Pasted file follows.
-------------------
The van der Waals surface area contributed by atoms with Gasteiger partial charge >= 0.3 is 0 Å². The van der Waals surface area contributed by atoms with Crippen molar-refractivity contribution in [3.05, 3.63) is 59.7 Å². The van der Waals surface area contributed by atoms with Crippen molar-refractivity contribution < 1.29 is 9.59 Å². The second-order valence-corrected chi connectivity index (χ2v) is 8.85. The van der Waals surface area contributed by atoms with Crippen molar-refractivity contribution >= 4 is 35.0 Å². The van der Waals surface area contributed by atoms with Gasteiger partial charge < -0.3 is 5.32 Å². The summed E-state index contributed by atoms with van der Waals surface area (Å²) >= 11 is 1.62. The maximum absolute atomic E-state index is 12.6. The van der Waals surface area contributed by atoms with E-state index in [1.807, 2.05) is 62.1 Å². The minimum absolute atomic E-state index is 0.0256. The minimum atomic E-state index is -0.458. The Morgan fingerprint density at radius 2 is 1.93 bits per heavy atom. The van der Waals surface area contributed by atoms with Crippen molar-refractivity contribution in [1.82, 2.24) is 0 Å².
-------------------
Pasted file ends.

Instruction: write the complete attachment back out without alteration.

The van der Waals surface area contributed by atoms with Gasteiger partial charge >= 0.3 is 0 Å². The van der Waals surface area contributed by atoms with Crippen molar-refractivity contribution in [3.05, 3.63) is 59.7 Å². The van der Waals surface area contributed by atoms with Crippen molar-refractivity contribution < 1.29 is 9.59 Å². The second-order valence-corrected chi connectivity index (χ2v) is 8.85. The van der Waals surface area contributed by atoms with Crippen molar-refractivity contribution >= 4 is 35.0 Å². The van der Waals surface area contributed by atoms with Gasteiger partial charge < -0.3 is 5.32 Å². The summed E-state index contributed by atoms with van der Waals surface area (Å²) >= 11 is 1.62. The maximum absolute atomic E-state index is 12.6. The van der Waals surface area contributed by atoms with E-state index in [1.807, 2.05) is 62.1 Å². The minimum absolute atomic E-state index is 0.0256. The minimum atomic E-state index is -0.458. The Morgan fingerprint density at radius 2 is 1.93 bits per heavy atom. The van der Waals surface area contributed by atoms with Crippen molar-refractivity contribution in [1.82, 2.24) is 0 Å².